Judge: State doesn't have to offer benefits to gay partners

Posted: Monday, November 19, 2001

ANCHORAGE - An Anchorage judge has ruled the state of Alaska and the city of Anchorage do not have to extend benefits to gay or lesbian partners of employees and retirees.

Superior Court Judge Stephanie Joannides ruled same-sex couples fall into the same legal category as unmarried heterosexual couples and neither are entitled to city or state benefits under current law.

Friday's ruling marks a loss for nine same-sex couples who filed a lawsuit demanding health insurance and pension benefits in 1999. Seven of the couples were from Juneau.

The lawsuit, filed by the Alaska Civil Liberties Union and the American Civil Liberties Union's Lesbian and Gay Rights Project, represents the interests of eight lesbian couples in which at least one partner works for the state. The other couple, two gay men, included an Anchorage city employee.

Lin Davis, a state Labor Department employee in Juneau, said she has earned the right to add to her health coverage her partner of 14 years, Maureen Longworth. A family physician, Longworth said her health care provider didn't cover specialist care she required in Seattle several years ago. Since then, she has had medical problems regularly, including major surgery, requiring out-of-pocket expenses of more than $15,000.

The state argued its policy against benefits for unmarried partners was intended to save money. State health insurance costs roughly $650 per month per employee and officials said premiums could go up over time if domestic partners become eligible because the number of claims would rise.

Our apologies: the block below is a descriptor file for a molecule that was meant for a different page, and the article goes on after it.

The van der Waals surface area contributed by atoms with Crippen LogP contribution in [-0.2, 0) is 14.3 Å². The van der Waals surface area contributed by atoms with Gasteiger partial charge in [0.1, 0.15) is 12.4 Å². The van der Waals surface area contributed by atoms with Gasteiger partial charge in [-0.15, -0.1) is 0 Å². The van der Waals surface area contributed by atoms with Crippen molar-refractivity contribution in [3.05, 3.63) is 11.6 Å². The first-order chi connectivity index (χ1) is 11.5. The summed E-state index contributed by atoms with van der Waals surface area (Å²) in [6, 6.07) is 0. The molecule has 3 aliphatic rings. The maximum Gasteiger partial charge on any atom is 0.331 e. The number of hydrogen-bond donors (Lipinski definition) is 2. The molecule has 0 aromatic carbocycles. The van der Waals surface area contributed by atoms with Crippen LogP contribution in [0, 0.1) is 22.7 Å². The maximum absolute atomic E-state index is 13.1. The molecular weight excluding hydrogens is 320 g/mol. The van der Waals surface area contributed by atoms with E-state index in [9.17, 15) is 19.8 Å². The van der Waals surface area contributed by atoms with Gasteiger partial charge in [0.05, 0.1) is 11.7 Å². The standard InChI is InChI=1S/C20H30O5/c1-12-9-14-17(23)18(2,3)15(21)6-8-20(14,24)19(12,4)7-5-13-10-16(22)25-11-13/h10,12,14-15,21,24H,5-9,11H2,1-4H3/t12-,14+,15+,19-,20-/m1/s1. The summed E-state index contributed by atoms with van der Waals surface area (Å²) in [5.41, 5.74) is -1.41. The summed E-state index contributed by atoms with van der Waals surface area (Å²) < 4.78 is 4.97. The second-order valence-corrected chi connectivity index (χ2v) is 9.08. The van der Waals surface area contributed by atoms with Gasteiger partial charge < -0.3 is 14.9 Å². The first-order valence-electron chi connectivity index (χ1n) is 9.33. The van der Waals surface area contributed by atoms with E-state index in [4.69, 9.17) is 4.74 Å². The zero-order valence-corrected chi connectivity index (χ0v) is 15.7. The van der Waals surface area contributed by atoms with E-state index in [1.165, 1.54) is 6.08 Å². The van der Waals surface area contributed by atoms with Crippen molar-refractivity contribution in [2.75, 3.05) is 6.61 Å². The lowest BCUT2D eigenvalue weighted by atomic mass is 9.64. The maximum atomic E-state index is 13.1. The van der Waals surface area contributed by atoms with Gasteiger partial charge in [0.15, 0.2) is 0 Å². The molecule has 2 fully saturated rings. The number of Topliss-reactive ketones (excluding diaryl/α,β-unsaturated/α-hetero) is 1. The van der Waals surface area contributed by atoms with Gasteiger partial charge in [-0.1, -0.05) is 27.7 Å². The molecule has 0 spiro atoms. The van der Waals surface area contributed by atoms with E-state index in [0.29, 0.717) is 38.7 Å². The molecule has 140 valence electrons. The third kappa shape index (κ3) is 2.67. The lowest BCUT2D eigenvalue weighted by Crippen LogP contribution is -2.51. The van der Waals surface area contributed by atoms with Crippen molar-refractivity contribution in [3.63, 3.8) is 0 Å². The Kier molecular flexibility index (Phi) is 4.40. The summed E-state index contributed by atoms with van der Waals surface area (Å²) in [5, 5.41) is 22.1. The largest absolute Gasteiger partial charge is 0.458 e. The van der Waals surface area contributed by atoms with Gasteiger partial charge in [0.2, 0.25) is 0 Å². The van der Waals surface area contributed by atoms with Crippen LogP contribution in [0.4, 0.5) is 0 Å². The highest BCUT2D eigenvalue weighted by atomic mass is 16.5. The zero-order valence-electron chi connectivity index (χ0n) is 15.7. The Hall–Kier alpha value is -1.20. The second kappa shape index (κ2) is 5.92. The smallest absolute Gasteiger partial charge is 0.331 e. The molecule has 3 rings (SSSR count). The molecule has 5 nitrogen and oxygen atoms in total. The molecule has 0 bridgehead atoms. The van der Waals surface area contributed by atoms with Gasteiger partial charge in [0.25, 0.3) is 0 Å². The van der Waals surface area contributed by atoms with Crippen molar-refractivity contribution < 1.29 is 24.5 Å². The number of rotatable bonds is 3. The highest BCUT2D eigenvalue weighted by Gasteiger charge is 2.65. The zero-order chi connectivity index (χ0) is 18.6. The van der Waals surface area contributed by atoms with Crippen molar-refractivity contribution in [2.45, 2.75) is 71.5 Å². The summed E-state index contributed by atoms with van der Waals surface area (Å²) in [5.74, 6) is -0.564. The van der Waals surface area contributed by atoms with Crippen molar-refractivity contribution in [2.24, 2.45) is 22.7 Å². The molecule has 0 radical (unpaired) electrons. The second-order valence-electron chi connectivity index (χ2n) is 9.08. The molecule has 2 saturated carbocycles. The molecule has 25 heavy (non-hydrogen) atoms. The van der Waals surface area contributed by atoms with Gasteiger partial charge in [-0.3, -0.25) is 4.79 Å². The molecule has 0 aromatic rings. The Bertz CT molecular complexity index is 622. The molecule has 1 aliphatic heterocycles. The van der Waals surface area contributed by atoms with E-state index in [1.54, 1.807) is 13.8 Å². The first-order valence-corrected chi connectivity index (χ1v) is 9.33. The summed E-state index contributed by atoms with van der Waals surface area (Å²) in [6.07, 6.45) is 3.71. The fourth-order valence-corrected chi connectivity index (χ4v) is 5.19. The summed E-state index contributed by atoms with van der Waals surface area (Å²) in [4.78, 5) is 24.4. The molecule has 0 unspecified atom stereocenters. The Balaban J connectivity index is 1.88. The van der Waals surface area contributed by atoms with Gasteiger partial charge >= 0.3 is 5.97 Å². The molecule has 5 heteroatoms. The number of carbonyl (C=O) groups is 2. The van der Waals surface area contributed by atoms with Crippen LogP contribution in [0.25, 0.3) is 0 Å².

The plaintiffs in the case argued that, like married couples, they intended to stay together for life and were financially and emotionally responsible for each other.

The couples were unconstitutionally denied benefits because, unlike heterosexual couples, they don't have the option of getting married, Alaska Civil Liberties Union attorney Allison Mendel said Saturday. Voters in 1998 overwhelmingly approved a constitutional amendment banning same-sex marriages.

Mendel faulted Joannides' decision.

"She never explains why we're similarly situated with people that could get married if they wanted to," she said. "Clearly, when you made it illegal for same-sex couples to marry, what does that have to do with unmarried heterosexual couples? Nothing."

The AkCLU plans to appeal the decision to the state Supreme Court.



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